The control officer observes and communicates with other officials such as the weather department to give pilots informed decisions.
The controller informs the pilot about runway details, landing routes, airport traffic, wind speeds, and visibility before they attempt a landing.
Apart from offering approach control, the control tower can also provide an alerting service known as the Aerodrome Flight Information Service (AFIS).
Much care has to be taken when constructing a control tower because of the closeness, visibility, and other factors.
This means that the contractor has to study its functions and the purposes different workstations will serve in that control tower.
The size of the airfield is a major determiner of the location of the control tower. This is because certain posts such as the observation section must be strictly located inside the control tower.
Other lesser functions that don’t need a runway view can be positioned within adjacent buildings.
Functions of a control tower include flight information, approach control, management of apron traffic, alerting services, and marking control.
It also hosts the watch officers and runway offices.
A hanger can be simply described as a repair garage for aircraft. Taxiways connect the runway to the hanger so that planes can easily move for maintenance.
a) Ordinary Hangers
An ordinary hanger is a large shed for aircraft maintenance made of frames and trusses. The idea has existed since the invention of heavier than air flights because the Wright brothers used to host their invention in a large shed.
Hangers are especially useful in airports with less traffic or in the private section since private aircraft travel less often.
The hanger will protect the plane against adverse weather conditions for extended periods, unlike the apron.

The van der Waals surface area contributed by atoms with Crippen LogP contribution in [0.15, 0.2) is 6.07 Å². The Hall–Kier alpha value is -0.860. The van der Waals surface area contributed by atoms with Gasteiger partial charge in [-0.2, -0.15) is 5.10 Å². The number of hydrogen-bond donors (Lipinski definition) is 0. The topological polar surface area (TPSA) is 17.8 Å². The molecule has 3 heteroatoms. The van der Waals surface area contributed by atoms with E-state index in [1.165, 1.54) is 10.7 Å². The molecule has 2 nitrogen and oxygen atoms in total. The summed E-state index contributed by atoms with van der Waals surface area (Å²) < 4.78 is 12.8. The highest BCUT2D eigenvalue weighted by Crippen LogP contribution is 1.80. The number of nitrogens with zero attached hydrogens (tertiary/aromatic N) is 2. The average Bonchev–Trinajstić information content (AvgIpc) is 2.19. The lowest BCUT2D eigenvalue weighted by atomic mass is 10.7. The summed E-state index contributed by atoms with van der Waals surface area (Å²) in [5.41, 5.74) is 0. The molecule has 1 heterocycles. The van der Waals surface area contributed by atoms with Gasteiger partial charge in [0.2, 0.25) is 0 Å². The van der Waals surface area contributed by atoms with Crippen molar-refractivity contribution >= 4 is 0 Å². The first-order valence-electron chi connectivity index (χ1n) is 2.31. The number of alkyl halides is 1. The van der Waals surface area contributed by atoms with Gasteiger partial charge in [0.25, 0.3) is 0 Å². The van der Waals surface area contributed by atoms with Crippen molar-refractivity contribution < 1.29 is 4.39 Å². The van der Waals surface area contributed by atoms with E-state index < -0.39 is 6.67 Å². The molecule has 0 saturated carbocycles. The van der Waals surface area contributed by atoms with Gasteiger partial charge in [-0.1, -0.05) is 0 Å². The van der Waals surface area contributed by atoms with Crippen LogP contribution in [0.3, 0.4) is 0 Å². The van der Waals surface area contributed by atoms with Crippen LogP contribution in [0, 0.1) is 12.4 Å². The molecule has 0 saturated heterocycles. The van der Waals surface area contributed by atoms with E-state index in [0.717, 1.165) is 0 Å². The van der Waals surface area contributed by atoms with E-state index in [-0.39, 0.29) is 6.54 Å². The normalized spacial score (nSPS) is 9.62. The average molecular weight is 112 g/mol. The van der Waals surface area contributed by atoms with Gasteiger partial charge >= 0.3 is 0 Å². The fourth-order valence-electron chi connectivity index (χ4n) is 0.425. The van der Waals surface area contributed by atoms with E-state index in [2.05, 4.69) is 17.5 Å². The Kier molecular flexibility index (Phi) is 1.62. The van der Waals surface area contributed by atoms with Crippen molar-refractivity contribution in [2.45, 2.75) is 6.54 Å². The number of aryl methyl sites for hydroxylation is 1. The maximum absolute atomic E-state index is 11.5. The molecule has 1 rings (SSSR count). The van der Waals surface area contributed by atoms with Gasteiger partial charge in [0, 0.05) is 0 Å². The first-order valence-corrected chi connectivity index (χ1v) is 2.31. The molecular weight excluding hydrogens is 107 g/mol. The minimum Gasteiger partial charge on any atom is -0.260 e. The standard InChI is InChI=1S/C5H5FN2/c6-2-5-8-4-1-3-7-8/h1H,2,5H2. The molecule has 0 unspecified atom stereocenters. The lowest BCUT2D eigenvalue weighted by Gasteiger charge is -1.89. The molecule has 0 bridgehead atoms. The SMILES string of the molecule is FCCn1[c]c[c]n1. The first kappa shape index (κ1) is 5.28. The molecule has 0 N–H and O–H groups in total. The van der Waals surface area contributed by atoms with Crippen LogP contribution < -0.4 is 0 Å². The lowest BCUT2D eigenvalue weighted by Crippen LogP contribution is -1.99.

An ordinary hanger is also called a line or storage hangar. Ordinary hangers don’t have to be spacious or comfortable.
b) Maintenance Hangers
Maintenance hangers are much more complicated than their storage counterparts. They are designed uniquely with a different purpose in mind.
Maintenance hangars are wide open sheds whose only purpose is to house the plane and the servicepersons as they conduct major aircraft repairs.
Maintenance hangars are absent in most airports because they are insanely expensive. They don’t just house aircraft repairs; they also include test stands, tools, scaffolding, and maintenance stands.
You can also find component overhaul back shops with pneudraulic and hydraulic systems such as brakes and actuators.
As evidenced above, maintenance hangers conduct repairs that exceed base-level maintenance.
Repairs performed in ordinary airports include changing brakes and tires, repairing minor dents in the body, and other minor issues.
An airport parking lot is just a place to park your car, like in a school or inside the city. It is a paved section of the airport with several lanes meant for ordinary vehicle parking.
Passengers or airport staff can park their cars in special places under the terminals or next to the terminal buildings.
a) Drop-off and Pick-up Zones
Vehicles dropping off passengers are parked here. Often, regular curbs can enter the airport and pick or drop people off for a period not exceeding 15 minutes.
b) Cell Phone Waiting Lots
If someone close to you is waiting to pick you up using their vehicles, they can utilize the cell phone waiting lots.
They are quite cheap, although remotely located.
c) Short-term Parking
This space is reserved for drivers who will spend a maximum of four hours inside the airport.
d) On-site Long-term Parking
If you drove yourself to the airport and intend to catch a flight for a few days, then this parking lot is for you.
The management knows that your trip will take a long time and therefore, they offer a discounted package.
However, on-site long-term parking spaces are not under airport management influence.
e) On-site Car Rental Parking
The basic airport business model of picking and dropping passengers has encountered major hurdles forcing those concerned to seek other sources of revenue.
One of them is the on-site car rental parking that houses companies that provide rental car services.
This is especially helpful if you are at the airport, need to rush somewhere urgently, and the other means of transport are not available.